“The fault, dear Brutus, is not in our stars, but in ourselves.” ~William Shakespeare
Are we free? Or is the ability to choose an illusion? Why is our understanding of this subject so dim? It seems clear that we are programmable creatures, as famously demonstrated by Pavlov and Skinner. But we also have a higher consciousness or spirit that enables us to take charge of our programming (to become our own programmers), or at least the most important aspect of life: our moral choices.
The Bible teaches both. This is called an antinomy: two apparent contradictions that are both true, nevertheless. I sometimes think of it this way: God determined my fate (predetermination) at the moment of creation, knowing the choices I would make (free will). But this argument has its flaws, and in the end is merely an attempt to apprehend what I can only partially grasp.
It’s as if there were two lines stretching from earth into the stratosphere. They appear to be parallel, but aren’t: they simply intersect beyond our range of sight.
In the first century, the Apostle Paul wrote: “For now, we see a dim reflection, as if in a mirror, but then we shall see face to face. Now we know in part; then we shall know fully, even as we are fully known” (1 Corinthians 13:12). “Mirrors” at the time Paul wrote this were sheets of hand-beaten metal. Even the best gave extremely inaccurate representations, revealing more about the mirror than their subject.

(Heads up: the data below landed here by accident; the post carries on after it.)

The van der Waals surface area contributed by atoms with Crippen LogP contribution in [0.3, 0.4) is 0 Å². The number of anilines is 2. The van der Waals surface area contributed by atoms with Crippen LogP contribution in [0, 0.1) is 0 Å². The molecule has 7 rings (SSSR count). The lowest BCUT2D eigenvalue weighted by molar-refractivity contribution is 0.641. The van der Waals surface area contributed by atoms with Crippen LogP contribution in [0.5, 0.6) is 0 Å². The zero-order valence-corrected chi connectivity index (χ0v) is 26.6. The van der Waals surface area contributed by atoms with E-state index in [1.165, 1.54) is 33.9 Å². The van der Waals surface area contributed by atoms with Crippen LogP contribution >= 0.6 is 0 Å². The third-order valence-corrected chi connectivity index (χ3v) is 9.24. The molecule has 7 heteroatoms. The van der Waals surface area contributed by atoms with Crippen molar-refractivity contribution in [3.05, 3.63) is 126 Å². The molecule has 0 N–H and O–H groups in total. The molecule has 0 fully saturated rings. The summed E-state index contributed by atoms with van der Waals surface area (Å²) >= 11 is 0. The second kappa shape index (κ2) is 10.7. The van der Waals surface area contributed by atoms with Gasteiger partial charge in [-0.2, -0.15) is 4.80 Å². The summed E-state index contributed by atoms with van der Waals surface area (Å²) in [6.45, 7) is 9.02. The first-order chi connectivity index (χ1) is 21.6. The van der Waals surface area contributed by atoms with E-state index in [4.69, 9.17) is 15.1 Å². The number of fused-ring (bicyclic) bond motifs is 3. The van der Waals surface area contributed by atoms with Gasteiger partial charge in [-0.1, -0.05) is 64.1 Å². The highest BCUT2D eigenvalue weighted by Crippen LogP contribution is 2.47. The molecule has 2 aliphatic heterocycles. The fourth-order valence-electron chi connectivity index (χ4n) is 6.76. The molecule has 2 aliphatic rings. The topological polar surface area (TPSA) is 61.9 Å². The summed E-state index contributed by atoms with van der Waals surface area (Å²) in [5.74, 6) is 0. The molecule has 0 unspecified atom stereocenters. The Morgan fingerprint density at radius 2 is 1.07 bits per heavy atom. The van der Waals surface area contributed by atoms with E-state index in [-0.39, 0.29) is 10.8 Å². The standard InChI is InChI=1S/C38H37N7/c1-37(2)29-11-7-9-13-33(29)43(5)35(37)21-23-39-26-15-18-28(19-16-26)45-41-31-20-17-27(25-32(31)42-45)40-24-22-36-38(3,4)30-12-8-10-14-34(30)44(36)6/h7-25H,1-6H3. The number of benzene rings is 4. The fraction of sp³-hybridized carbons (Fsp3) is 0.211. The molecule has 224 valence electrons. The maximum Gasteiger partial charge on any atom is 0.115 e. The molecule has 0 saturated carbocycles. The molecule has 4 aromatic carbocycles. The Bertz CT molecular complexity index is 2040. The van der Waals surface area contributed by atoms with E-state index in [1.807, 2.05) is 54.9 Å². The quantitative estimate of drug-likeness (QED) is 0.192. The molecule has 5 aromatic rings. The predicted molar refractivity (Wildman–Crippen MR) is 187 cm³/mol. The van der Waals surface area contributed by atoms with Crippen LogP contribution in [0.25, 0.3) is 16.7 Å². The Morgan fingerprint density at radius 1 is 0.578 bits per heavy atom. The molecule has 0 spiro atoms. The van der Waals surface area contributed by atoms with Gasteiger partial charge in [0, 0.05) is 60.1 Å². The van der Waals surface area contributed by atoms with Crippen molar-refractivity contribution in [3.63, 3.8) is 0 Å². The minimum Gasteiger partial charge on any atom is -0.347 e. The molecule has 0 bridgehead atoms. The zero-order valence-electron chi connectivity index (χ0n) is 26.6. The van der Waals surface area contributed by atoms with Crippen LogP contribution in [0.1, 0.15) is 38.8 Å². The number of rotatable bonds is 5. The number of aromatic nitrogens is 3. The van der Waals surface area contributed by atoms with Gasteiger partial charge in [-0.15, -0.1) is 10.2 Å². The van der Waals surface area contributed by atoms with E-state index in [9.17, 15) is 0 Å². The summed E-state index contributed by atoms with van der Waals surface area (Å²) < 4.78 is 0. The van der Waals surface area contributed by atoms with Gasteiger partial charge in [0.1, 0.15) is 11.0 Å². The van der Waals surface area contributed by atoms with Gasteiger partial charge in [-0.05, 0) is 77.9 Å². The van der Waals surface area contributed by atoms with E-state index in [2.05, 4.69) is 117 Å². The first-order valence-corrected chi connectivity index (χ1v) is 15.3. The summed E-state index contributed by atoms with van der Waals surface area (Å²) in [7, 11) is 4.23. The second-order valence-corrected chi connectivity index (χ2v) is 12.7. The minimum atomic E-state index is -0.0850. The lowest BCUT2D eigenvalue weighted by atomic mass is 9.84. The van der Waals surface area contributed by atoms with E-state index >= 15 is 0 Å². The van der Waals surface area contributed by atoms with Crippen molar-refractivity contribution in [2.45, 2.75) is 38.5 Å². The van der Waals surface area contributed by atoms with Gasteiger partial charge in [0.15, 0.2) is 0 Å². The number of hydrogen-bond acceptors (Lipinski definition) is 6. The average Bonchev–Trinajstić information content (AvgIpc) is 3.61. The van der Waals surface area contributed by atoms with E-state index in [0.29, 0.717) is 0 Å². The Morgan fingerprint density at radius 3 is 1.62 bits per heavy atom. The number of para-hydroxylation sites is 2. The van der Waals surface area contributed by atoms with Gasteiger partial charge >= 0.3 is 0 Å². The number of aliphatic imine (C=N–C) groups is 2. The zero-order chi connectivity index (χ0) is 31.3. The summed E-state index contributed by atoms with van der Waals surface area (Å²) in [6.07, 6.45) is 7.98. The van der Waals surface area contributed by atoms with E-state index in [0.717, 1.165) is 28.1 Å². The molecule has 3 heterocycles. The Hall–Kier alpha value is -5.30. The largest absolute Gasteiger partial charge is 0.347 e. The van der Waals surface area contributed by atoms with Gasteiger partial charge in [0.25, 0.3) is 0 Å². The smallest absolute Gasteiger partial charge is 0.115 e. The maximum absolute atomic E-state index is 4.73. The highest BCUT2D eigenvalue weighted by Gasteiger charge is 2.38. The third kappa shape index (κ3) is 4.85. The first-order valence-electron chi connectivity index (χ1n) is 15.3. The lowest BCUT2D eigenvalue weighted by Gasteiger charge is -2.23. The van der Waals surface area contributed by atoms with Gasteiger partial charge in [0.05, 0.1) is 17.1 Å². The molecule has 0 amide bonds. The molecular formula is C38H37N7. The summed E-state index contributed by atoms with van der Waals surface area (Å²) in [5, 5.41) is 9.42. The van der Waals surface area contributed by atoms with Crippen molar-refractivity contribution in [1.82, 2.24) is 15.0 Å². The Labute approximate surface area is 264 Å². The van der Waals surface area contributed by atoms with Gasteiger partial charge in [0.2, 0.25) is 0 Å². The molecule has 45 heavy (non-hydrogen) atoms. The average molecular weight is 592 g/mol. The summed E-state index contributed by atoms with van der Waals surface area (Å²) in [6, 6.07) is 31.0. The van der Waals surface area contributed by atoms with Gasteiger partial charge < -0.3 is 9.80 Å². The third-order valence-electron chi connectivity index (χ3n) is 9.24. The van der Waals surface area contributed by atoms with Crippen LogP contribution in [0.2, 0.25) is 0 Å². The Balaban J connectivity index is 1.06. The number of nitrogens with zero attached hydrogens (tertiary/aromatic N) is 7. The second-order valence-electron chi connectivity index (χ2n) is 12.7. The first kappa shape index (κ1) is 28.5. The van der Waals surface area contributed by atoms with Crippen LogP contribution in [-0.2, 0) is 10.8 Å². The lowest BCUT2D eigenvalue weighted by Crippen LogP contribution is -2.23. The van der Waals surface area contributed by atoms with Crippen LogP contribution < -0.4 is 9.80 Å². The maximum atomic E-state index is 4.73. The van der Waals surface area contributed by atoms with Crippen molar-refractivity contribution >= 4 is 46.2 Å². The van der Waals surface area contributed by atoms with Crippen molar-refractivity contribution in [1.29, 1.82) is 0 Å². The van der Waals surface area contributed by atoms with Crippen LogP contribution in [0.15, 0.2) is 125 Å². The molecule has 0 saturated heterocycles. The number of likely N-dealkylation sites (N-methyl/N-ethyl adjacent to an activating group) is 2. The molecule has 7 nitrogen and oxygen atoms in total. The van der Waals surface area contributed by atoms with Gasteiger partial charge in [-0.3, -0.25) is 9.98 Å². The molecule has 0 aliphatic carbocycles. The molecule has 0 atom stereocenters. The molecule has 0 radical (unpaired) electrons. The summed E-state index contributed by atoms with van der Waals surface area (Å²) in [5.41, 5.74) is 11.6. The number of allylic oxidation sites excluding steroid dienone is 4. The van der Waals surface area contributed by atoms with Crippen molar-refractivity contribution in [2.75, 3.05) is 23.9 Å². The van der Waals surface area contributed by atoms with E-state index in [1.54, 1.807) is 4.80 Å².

Such is our understanding of transcendent truth.
Is much of our fate beyond our control? Yes. And yet, it is also true that if we choose foolishly, selfishly, the fault (as free Will Shakespeare tells us) “is not in our stars, but in ourselves.”
For the present, we see dimly, but eventually we will look Truth full in the face, and we will see how those two lines intersect, how the choices we made dovetailed with our fate. Fortunately, our future doesn’t depend on our level of knowledge, but on the infinite goodness of…
the One behind the mirror.